Unlike traditional self-storage, records storage requires more labor. However, it’s possible to outsource 100 percent of the work to resources in your community with a minimum of 50 percent margins. All outsourced labor sources must be trained by you and follow your rules, which you can outline in a strategic partnering agreement. Examples of just-in-time labor are:
- Initial intake of records-storage boxes is outsourced to a small, local moving company. Local movers love regular work since most moves are a one-time event. You’ll provide a weekly event for them.
- Indexing of initial intake is outsourced to individuals who have flexible schedules and can work when you need them. There’s an abundance of people available with these skills.
- Indexing of files and boxes after the initial intake is outsourced to the customer by allowing him access to your online data base with security, confidentiality and passwords.
- Courier services are provided by a local independent courier. Couriers are similar to cab drivers—they are constantly waiting for the next engagement. Outsourcing this function gives the courier a regular delivery route.
- Retrievals and re-files are generally outsourced to students or individuals who can work after hours. Retrievals are on demand while re-files of boxes or files can be stacked in a temporary receiving area until the volume reaches a point that requires an hour or two of work.
- Regular pick-ups happen after the initial intake of records is complete and reconciled with the client. Additional or returned boxes may be sent back, as well files that can be returned to their regular storage box. Since pick-ups are rarely an emergency, these can be regularly scheduled with a courier.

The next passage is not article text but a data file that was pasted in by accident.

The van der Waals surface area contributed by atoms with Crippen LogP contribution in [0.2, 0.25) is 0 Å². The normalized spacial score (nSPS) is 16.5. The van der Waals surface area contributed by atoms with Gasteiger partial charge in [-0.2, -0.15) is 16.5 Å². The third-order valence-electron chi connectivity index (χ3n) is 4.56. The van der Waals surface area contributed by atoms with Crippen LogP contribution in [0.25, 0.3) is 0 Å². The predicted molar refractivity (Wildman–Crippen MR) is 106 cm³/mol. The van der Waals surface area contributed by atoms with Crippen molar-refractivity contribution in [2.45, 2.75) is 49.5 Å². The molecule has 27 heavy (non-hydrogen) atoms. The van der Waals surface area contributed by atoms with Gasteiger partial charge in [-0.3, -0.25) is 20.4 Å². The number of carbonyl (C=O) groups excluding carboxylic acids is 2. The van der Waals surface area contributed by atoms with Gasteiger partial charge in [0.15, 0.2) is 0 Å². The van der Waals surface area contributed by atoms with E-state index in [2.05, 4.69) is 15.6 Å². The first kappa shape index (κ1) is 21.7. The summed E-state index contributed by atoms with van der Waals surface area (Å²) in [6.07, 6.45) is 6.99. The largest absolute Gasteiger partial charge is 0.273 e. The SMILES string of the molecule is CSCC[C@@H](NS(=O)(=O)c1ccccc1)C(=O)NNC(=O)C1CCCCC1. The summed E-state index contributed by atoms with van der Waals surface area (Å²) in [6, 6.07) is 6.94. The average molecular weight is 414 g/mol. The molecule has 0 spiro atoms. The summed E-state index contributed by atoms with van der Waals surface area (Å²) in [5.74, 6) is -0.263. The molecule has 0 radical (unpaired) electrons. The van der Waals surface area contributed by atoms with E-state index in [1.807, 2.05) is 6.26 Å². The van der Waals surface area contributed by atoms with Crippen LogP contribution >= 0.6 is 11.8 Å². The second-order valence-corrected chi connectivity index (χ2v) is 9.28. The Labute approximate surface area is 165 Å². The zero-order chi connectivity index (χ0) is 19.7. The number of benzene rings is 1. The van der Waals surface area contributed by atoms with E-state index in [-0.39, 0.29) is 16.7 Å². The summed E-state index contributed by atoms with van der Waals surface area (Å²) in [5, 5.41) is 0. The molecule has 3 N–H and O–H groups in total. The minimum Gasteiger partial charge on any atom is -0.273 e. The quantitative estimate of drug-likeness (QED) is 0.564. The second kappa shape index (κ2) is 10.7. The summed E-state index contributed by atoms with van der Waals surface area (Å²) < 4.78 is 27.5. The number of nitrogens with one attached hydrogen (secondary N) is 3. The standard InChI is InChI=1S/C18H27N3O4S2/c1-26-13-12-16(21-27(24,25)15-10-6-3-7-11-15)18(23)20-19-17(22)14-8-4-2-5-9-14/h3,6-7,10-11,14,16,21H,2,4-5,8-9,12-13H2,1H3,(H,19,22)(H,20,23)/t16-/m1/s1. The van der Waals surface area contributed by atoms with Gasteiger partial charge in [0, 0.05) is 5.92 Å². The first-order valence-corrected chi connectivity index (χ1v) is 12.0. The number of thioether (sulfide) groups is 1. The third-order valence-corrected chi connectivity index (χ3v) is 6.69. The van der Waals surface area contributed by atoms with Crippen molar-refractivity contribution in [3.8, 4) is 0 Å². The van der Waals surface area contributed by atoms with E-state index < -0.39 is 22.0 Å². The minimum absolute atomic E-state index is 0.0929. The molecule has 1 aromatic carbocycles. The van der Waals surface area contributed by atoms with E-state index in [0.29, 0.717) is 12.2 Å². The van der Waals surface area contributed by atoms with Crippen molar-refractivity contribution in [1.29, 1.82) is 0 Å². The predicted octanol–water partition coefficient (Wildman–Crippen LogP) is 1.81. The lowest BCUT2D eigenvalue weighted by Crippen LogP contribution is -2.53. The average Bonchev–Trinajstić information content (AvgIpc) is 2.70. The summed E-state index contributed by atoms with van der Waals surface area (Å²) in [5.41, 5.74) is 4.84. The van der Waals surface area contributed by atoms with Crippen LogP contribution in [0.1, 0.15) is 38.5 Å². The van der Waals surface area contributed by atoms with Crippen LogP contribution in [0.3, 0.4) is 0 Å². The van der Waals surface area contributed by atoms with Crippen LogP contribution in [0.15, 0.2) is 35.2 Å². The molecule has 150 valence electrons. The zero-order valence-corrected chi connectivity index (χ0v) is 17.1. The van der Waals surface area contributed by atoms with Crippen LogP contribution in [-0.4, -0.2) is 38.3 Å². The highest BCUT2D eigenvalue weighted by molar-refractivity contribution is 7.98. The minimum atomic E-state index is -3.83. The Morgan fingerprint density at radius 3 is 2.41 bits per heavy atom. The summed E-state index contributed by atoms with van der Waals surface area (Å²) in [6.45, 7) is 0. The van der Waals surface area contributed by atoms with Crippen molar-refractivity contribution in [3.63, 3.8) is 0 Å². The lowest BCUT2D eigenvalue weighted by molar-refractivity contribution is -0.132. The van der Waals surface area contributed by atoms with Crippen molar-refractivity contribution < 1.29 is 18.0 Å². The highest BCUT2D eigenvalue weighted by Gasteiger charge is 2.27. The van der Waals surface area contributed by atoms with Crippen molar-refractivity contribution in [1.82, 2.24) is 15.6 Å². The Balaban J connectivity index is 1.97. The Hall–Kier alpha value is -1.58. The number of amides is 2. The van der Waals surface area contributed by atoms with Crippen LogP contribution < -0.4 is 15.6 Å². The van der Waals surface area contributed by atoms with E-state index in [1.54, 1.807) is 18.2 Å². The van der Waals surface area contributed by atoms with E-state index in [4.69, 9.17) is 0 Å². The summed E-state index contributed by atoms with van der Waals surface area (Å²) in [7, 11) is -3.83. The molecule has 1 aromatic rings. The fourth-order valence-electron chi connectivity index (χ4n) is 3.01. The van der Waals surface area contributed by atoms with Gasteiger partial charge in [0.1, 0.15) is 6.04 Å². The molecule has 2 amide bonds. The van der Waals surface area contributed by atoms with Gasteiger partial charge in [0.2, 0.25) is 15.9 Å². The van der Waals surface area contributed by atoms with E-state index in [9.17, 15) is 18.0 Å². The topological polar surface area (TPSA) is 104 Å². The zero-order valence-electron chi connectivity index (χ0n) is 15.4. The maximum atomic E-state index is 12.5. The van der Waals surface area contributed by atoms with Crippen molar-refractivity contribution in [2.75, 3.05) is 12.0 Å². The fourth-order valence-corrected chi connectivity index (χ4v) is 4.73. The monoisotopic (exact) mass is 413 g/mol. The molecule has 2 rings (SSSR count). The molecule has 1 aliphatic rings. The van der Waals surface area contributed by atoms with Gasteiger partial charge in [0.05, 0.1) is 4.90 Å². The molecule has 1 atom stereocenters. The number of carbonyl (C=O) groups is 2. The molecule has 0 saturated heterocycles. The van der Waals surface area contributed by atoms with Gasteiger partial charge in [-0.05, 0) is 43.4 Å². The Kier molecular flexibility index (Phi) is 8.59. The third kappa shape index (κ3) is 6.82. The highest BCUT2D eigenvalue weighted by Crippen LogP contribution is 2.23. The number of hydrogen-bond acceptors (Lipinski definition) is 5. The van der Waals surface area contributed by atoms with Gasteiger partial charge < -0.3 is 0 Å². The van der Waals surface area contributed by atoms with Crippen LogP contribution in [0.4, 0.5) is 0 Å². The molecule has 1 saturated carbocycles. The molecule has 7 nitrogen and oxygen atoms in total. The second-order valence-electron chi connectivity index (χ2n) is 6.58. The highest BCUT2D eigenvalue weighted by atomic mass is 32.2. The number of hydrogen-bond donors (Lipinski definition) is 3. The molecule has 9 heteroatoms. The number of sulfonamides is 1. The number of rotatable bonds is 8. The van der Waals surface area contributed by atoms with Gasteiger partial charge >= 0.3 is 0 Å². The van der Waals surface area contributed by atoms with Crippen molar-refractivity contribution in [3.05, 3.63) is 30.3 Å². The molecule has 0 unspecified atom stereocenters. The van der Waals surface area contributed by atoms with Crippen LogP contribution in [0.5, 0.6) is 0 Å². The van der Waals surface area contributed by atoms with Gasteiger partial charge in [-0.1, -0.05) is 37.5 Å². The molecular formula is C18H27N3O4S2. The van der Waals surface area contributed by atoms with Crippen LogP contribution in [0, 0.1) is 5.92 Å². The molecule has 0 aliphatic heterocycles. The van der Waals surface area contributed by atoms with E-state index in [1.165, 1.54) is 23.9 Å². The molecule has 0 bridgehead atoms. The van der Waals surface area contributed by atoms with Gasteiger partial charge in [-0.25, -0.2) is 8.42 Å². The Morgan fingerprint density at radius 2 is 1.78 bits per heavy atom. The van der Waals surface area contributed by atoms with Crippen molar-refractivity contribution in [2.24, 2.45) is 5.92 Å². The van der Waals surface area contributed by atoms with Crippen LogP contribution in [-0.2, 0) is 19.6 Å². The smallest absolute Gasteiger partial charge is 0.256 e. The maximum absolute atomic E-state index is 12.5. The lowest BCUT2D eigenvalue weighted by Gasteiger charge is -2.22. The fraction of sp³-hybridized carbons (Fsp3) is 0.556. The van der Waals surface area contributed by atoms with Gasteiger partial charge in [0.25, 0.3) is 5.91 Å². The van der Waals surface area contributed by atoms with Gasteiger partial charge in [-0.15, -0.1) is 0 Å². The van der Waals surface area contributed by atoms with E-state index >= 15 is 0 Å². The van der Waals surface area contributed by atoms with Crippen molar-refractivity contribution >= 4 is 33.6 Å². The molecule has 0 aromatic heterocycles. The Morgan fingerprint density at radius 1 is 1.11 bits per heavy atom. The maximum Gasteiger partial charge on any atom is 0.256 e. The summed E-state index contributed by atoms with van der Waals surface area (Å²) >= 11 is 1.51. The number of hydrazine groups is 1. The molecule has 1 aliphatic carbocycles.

Software and Training
Today’s record-storage software is inexpensive and can be easy to operate. The software products to manage your inventory all have small-business versions. They also have an Internet interface that enables the customer to access his records or indices from his desktop.
Records storage will require some operations and sales training. However, many companies now offer training on video, audio, MP3 and course workbooks. Your records-storage sales can be handled by employees, telemarketers, agents and others. The key is scripting, which is typically a part of a sales-training course package.
Many of the reasons self-storage operators were wary of records storage in the past have all fallen by the wayside. With outsourcing, just-in-time labor, training availability and technological leaps, it’s no longer difficult or unusual for a self-storage facility to introduce records storage as an ancillary service. When considering this profit center, do some research first to determine if your market is right for records storage.
Cary F. McGovern has been in the commercial records-management industry for 34 years. He has assisted more than 500 companies in 23 countries enter and excel in this unique business. He is a member of ARMA International and PRISM International, and is a speaker at numerous industry tradeshows and conferences. To reach him, call 504.669.0559; e-mail firstname.lastname@example.org ; visit www.fileman.com .